Obama proposes slight increase for R&D programs
Politics and Policy:
- NASA report details plutonium needs for planetary missions
- House panel explores research into nuclear fission and fusion technologies
- MIT report calls for renewed US investment in basic research
- House appropriations subcommittee approves FY 2016 funding bill for NASA, NIST, NOAA, and NSF
- US ahead of schedule on nuclear arms cuts
President Barack Obama’s budget proposal for fiscal year 2015 raises overall spending on R&D by 1.2%. It also includes a number of policy shifts for research and nuclear programs. The nuclear nonproliferation programs he championed his first year in office would be cut dramatically, and a multibillion-dollar project to dispose of surplus weapons plutonium would be shelved. The administration would also ground an airborne infrared observatory that has been jointly operated for the past several years by NASA and the German Aerospace Center.
The budget request includes a total of $64.7 billion for basic and applied research, $250 million or 0.4% more than the FY 2014 appropriation. Basic research would decline 1%, to $32.1 billion, while applied would move up 1.8%, to $32.6 billion. Overall federal R&D (including DOD weapons systems development programs) would rise 1.2%, or $1.7 billion, to $135.4 billion. Of that increase, $1.2 billion is for defense R&D at DOD and Department of Energy. That spending would total $69.5 billion.
Additional R&D spending totaling $5.3 billion government-wide would be provided by a $56 billion “opportunity, growth and security initiative” that the administration has proposed to create, to be funded with revenues from higher taxes on the wealthy. But the initiative was quickly dismissed by leaders of the Republican-controlled House of Representatives.
The administration proposal would slice NASA’s basic and applied research by nearly 14%, or $876 million from their FY 2014 level, to $5.5 billion. But overall NASA R&D spending would decline by just 1%, to $11.5 billion. The science programs at NASA would fall 3.5% to just below $5 billion. The administration wants to end NASA’s participation in the Stratospheric Observatory for Infrared Astronomy (SOFIA), an airborne instrument consisting of a German-made 2.5-meter diameter telescope mounted on a Boeing 747. NASA administrator Charles Bolden said the agency has discussed the possible takeover of support for SOFIA by NSF.
The administration is requesting $7.3 billion for NSF, 1% more than the FY 2014 appropriation. An additional $552 million is proposed for NSF from the OGSI fund.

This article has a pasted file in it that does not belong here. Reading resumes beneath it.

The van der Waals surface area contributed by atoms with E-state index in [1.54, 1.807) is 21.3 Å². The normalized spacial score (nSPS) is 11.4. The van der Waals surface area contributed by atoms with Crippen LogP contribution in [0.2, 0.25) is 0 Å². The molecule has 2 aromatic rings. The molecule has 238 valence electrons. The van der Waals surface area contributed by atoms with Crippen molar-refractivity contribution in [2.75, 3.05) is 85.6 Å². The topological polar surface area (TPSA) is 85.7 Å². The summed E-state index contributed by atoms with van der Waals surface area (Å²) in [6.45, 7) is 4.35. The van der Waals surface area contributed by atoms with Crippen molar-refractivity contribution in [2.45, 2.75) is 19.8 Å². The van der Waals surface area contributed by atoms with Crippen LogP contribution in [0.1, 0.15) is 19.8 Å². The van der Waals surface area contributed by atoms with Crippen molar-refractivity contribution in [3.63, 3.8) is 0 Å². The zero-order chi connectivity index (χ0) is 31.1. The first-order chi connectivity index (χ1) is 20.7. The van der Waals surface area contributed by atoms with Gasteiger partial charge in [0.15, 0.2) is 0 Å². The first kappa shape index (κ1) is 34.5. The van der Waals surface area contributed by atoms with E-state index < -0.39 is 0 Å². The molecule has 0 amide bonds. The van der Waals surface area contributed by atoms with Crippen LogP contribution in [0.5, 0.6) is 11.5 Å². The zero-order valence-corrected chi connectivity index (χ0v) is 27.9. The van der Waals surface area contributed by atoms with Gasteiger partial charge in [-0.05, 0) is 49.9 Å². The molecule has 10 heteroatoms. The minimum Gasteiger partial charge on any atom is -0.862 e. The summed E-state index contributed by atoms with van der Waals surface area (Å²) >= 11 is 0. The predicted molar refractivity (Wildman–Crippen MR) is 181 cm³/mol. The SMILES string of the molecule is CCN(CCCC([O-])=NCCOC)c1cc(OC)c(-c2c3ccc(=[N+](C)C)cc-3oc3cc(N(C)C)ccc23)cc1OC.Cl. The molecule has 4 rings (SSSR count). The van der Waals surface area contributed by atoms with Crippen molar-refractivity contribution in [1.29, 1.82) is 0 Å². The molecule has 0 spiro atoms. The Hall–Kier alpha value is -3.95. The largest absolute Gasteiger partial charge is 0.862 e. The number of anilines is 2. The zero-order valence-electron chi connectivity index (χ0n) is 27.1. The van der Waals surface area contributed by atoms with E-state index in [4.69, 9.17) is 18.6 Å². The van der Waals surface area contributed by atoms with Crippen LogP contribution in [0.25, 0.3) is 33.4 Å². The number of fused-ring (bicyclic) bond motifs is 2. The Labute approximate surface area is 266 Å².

Government-wide, science, technology, engineering and mathematics (STEM) education programs would receive $2.9 billion, an increase of 3.7% from current year levels. Unlike last year, the administration is not proposing to move STEM education programs from one agency to another.
At DOE, spending for weapons R&D would leap by 14%, or $619 million, to $5 billion. Defense nuclear nonproliferation would fall 20.4%, or $399 million, to $1.5 billion. The Global Threat Reduction Initiative, which has been carrying out President Obama’s 2009 pledge to secure the world’s fissile materials that are vulnerable to theft, would be cut by 24.1%, or $108 million, to $333.5 million.
The administration proposes to suspend construction of the mixed oxide fuel fabrication plant at DOE’s Savannah River Site. The plant is supposed to convert half of the US declared surplus of weapons plutonium into commercial reactor fuel, and Russia has agreed to shed the same amount. But the project has been plagued by huge cost overruns and schedule delays, and is now estimated to cost $30 billion over its lifetime. A study, to be completed in 12 to 18 months, will assess more efficient options to deal with the plutonium.
Funding for DOE’s Office of Science would inch up 0.9%, to $5.1 billion, compared to FY 2014. The fusion program would decline 17.6%, to $416 million, with $225 million of that earmarked for the US contribution to ITER, the international fusion reactor experiment. High-energy physics would decline 6.6%, nuclear physics would rise 4.3%, and basic energy sciences would increase 5.5%. Energy efficiency and renewable energy programs would jump 21.9%, to $2.3 billion, and the Advanced Research Projects Agency-Energy would move up $45 million, to $325 million.
The Defense Advanced Research Projects Agency (DARPA) would receive a 4.9% increase, to $2.9 billion, reversing several years of budget decline. The National Oceanic and Atmospheric Administration’s research programs would increase 3.6%, to $455 million, and NIST’s research would rise 3.3%, to $598 million.